The following evening I passed the open-air beach cinema in Cannes and saw playing, with at first only a ghost of recognition, a slapstick scene from a ‘60s-era-looking Hollywood comedy. Everything about it was perfect! The colours were coordinated like a Minnelli film; the timing was split-second; the invention was rich, controlled, punctilious, seemingly throaway. It had to be a Lewis film and of course it was. THE LADIES MAN. No one ever directed big screen comedy better, and that includes everyone. “We love you, Jerry!” “Sit down and shuudup!”
It was all so different with Kim Novak. The 80-year-old bombshell emerita floated into the Salle du Soixantieme looking a vision of 49. The ash-blonde hair was combed in an attractive draggly chic: think of a soignée version of Glenn Close in FATAL ATTRACTION. The figure was slimmer than in VERTIGO. The outfit was a sort of Cunard maitre d’ black trouser suit, with wide white lapels. The single nod to opulence was a small, sparkling, sequined purse. As the audience stayed on its feet and kept clapping she did not shout ill-temperedly, “Sit down!” She waited for subsidence and then spoke graceful words.
“It’s such an honour to be here. Cannes represents the place where we celebrate life. Thank the lord!” (Said lightly, not as an evangelist’s exhortation).
“It was right after I made PICNIC that I first came here. It was wonderful to know that people knew me. The second time I brought my parents and came with Cary Grant. What could be better? It was 1959.”
The voice is light and husky. It hasn’t changed since Madeleine Elster and Judy Barton. Why did Novak retire from the screen so soon – as it seemed – after VERTIGO?
“Movies were not right for a while. They turned all plastic. I went back to my first love, the visual arts. I started painting.”
(Oh my word. Were these paintings depictions of strange bygone women wearing period necklaces, their heads turned away from the painter to reveal a little twirled ‘bun’ of ash-blonde hair…..?)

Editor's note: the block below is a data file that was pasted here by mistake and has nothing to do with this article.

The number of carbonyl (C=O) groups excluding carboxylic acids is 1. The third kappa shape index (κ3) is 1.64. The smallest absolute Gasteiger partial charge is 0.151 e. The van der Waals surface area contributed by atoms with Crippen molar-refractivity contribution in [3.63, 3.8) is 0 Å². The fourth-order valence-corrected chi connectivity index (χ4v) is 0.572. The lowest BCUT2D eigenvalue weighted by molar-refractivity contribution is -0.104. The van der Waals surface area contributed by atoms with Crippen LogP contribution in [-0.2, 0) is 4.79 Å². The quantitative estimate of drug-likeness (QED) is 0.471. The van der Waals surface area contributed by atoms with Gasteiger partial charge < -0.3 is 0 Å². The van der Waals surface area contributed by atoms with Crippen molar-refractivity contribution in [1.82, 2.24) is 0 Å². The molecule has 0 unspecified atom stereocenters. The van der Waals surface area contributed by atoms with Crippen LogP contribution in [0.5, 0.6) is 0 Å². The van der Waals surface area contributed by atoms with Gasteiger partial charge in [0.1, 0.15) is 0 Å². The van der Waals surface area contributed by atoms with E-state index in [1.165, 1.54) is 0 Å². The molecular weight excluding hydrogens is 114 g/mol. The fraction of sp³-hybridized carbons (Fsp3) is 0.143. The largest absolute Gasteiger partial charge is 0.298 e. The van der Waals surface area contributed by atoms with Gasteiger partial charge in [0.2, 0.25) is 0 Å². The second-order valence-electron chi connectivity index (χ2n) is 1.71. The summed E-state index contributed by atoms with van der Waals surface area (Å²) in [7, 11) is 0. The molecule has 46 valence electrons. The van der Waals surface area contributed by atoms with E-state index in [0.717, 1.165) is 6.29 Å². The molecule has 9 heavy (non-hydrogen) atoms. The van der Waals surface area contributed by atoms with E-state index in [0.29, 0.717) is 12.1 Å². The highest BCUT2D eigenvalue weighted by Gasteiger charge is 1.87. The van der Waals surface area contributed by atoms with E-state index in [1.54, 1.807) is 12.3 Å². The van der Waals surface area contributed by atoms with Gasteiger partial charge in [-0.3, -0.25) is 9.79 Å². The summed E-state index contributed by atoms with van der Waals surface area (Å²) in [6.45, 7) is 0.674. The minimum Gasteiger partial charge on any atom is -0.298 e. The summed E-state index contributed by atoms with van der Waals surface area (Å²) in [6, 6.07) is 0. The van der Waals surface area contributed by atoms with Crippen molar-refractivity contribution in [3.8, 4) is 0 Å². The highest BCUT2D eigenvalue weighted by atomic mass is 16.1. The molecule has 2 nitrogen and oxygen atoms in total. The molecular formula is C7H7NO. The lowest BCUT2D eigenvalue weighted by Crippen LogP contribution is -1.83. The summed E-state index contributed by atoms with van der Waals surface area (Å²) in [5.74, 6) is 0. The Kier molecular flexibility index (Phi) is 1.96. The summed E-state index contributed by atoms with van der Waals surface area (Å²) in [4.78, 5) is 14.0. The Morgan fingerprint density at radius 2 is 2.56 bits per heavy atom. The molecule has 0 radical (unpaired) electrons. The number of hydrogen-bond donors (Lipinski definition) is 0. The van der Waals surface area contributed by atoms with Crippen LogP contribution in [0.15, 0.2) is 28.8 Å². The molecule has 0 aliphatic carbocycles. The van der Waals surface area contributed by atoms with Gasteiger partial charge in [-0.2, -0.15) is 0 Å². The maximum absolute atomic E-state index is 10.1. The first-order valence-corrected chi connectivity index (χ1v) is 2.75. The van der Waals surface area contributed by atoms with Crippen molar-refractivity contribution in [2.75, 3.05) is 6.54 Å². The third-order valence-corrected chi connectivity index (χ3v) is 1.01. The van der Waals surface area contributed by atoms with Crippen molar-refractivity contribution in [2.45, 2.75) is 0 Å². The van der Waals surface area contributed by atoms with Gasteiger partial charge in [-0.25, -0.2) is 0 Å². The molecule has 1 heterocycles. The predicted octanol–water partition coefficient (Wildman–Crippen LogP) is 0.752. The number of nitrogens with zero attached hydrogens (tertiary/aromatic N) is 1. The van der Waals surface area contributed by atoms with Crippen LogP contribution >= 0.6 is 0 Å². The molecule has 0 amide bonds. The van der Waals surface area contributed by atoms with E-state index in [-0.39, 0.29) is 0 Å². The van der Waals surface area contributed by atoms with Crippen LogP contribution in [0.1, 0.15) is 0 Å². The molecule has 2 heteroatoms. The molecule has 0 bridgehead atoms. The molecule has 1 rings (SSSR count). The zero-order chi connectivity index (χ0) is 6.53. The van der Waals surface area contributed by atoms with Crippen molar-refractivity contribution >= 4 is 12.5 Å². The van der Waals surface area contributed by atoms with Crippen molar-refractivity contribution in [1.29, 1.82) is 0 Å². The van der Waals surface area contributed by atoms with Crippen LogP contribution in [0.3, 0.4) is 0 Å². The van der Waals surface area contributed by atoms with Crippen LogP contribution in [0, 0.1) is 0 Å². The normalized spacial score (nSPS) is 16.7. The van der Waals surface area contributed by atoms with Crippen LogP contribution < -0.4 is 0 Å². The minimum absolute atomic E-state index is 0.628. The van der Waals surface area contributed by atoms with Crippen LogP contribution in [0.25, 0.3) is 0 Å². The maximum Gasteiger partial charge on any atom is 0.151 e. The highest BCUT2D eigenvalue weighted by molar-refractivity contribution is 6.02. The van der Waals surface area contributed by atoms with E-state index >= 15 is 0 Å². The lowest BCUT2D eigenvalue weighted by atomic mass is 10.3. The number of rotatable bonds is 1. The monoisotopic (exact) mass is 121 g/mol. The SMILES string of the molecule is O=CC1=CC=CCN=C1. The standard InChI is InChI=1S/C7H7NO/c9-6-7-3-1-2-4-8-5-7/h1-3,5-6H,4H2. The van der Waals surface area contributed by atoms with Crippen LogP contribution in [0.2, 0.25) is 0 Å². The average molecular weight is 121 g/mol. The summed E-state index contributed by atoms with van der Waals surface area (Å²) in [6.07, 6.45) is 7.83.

What about VERTIGO, Kim? It must be fantastic to have starred in a movie recently voted the greatest ever made?
“The funny thing about VERTIGO: I loved it, but the reviews were not good. It just goes to show. Things change, you can’t give up. You find something you believe in. Then other people come to believe in it. So that’s my message. Don’t give up on your dreams!”
As for VERTIGO’s director, “The Alfred Hitchcock we’ve heard about” – she must mean the ‘Tippi’ Hedren Alfred Hitchcock – “was not the man I knew. He was gracious and professional and kind. And Jimmy Stewart was like the neighbour you dream of having. I love him. I wish he could have been cloned!”
Thank you, Miss Novak. (Applause). Will you stay and watch the film, Miss Novak?
“Yes. I want to see it.” (More applause).
And so it re-began. The film that is purest witchcraft. The film that helped make the postwar decades of Hollywood such a miracle, at the time such an undervalued miracle. (“The reviews were not good….”). The film that must be talked of in the same breath – a little more rapt and worshipful, perhaps – as those of Renoir, Welles, Ford. And yes, damn it, let no one gag me, of Jerry Lewis.
As far as cinema is concerned the French have been right about everything all the time.
Vive le Cannes. Vive le festival. Vive le cinema. Vive la France.
COURTESY T.P. MOVIE NEWS.
WITH THANKS TO THE AMERICAN FILM INSTITUTE FOR THEIR CONTINUING INTEREST IN WORLD CINEMA.
©HARLAN KENNEDY. All rights reserved